It was a vague curiosity that led the executive chef at the Marriot on the Magnificent Mile to ask his boss to allow bees on the hotel’s roof. That was four years ago.
Today, Myk Banas is in charge of three busy hives totaling 350,000 Italian five-striped honey bees. And with that comes an abundant supply of honey.
“As a chef, you learn to cook with honey. You spend a lot of time with honey,” Banas said, as he gave me a tour of the hives, the backdrop of Michigan Avenue behind him. “[But] you probably don’t give much thought to how the honey gets in the little jar at the hotel or restaurant.”
For Banas, the project is low-stress. Honeybees, he says, are much more peaceful and gentle than their reputation suggests. There are rare exceptions – for instance, if you walk directly into their path, confusing their sense of direction, or encounter them in bad weather. But for the most part, Banas says the bees give to the hotel more than they take.
He uses their honey in more than 100 menu items at the hotel: granola, lemonade, shortbread cookies, and – this season – a buttermilk fried chicken and strawberry salad topped with honey vinaigrette. The honey also goes in the hotel’s own wildly popular in-house draft of wheat ale, which sells over 100 kegs a year.
One notch up from the Marriot’s operation is the Peggy Notebaert Nature Museum in Lincoln Park, which has a dozen hives on its 15,000 square-foot green roof.
Karen Wilson is the museum’s invertebrate specialist or, in her own words, “bug lady.” Beekeeping, she says, makes perfect sense for a museum that considers itself Chicago’s gateway to nature. It’s also something small the museum can do to support honeybee populations, which has seen a huge decline in the last decade. That decline has been particularly hard for those in the bee business.
“With the decline in commercial beekeepers – who are able to make their living by doing this – the neighborhood beekeepers are really having to fill some of that gap.” Wilson said. “This is part of that.”
The museum collects surplus honey from the hives to sell in the gift shop. Each harvest has a unique taste, depending on where the bees have gone to pollinate. Last year’s honey, for instance, tasted a lot like the mint planted nearby.
But Wilson says this summer’s drought has made it hard for the bees to find nectar, fueling further concerns about population drop.
“There’s been a lot of speculation about why and what’s going on,” she said. “We don’t actually have the full answer yet.”
Research suggests several possibilities. For one, bees these days are less genetically diverse and thus more vulnerable to disease. There are fewer flowers to pollinate because of land development. And extreme weather may also play a role.
Homeowners who use pesticide in their yards may also pose a threat. This year, a study in the journal Science found that even low pesticide levels can significantly affect bee colonies. French researchers found the chemicals fog honeybee brains, making it hard for them to find their way home.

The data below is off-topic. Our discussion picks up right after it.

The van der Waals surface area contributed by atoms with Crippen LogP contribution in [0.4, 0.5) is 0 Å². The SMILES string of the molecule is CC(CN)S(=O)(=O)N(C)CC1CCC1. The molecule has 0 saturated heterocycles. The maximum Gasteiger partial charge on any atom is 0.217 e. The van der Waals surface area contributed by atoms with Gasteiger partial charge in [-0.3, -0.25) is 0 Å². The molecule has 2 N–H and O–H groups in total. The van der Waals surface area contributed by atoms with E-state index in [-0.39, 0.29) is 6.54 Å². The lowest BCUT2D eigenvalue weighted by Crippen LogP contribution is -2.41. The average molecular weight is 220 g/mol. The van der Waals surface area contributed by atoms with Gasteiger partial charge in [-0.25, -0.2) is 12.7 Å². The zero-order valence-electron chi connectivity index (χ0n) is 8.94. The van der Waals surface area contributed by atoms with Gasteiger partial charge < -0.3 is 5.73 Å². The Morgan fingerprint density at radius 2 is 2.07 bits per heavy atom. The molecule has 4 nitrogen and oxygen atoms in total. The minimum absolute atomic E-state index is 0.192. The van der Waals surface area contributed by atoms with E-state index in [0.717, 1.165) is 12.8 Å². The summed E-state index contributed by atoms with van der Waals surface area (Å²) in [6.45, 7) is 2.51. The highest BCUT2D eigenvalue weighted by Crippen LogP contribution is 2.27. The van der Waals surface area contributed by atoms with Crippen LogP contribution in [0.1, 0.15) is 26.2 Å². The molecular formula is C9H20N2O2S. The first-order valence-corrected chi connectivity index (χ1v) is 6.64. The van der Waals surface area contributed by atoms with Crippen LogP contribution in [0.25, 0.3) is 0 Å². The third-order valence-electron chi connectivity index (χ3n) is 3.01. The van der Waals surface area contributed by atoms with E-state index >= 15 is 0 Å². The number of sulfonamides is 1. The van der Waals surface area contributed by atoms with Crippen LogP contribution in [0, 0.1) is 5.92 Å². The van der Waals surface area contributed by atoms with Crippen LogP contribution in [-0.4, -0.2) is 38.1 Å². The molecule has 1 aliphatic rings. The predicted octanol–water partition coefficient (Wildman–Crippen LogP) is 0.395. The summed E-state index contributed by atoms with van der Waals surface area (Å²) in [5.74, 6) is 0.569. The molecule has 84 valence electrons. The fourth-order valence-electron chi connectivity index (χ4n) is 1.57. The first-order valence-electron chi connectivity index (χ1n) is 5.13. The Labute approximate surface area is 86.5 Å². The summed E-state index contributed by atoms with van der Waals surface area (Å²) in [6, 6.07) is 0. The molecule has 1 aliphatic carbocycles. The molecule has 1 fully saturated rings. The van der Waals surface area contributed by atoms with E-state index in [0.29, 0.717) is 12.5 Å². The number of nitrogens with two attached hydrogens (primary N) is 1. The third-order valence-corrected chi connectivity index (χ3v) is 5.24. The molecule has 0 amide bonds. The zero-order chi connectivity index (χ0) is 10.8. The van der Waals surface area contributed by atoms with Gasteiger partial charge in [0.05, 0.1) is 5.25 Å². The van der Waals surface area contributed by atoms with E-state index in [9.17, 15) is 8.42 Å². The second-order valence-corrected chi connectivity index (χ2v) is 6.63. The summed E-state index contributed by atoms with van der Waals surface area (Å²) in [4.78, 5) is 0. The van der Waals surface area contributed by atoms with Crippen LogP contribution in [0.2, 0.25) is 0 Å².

The nature museum’s bees travel up to five miles to pollinate – meaning their survival is intimately linked to the decisions gardeners make across Lincoln Park.
“We really do have a role to play,” Wilson said. “It’s not just the agricultural crop producers. It’s also us and what we put in our yards.”
Helen Cameron co-owns the Edgewater restaurant Uncommon Ground, recently ranked the greenest restaurant in America by the Green Restaurant Association. It’s had rooftop bees for five years now, though the hives have not been immune to the extreme weather of the past few years. For instance, the freezing winter of 2010 cost the restaurant all its bees.
“They basically froze to death,” Cameron said. “They’re creatures that we love and care for. To have that kind of a loss was a big deal.”
This winter, the pendulum swung the opposite direction, with unseasonable warmth that led to an early harvest. Uncommon Ground is now using this honey in desserts, cheese plates and breakfast dishes.
Dave Snyder is the restaurant’s farm director, a job that gets him stung about four, five times a year. Snyder says Chicago’s rooftop bee scene is thriving, in part, because beekeeping requires little effort. Hives need a little more care than a cat, a little less care than a dog, he says. Snyder also credits the city for imposing only a few rules. To manage their own bee hives, residents and business owners just have to register with the Illinois Department of Agriculture.
“Because it’s legal in Chicago, because there’s not a whole lot of red tape, there are very few barriers to entry,” Snyder said.
For Snyder, urban beekeeping is also a matter of taste.
“Urban honey is, more often than not, better than rural honey because of the diversity of plants bees are pulling from,” he said.
Cameron hopes her roof sends a message: that bees are a vital part of any sustainable food system, and need to be protected. (Ironically, Cameron recently discovered a bee allergy that makes her arm swell up to Popeye proportions, forcing her to stay away from her own rooftop bees.)
“We need to cherish them and care for them, and help them succeed,” the owner said. “They’re really going through a tough time. The more awareness we raise about that, the better for good food.”
For Wilson, rooftop hives seem like the best way to teach the urban public that bees do much more than produce honey; that through pollination, they sustain an entire ecosystem of plants, trees, fruits and vegetables. She notes that one-third of the food humans consume is only possible because of the pollination services that insects provide.
“It will forever change the way we eat were we to lose the pollinators,” she said.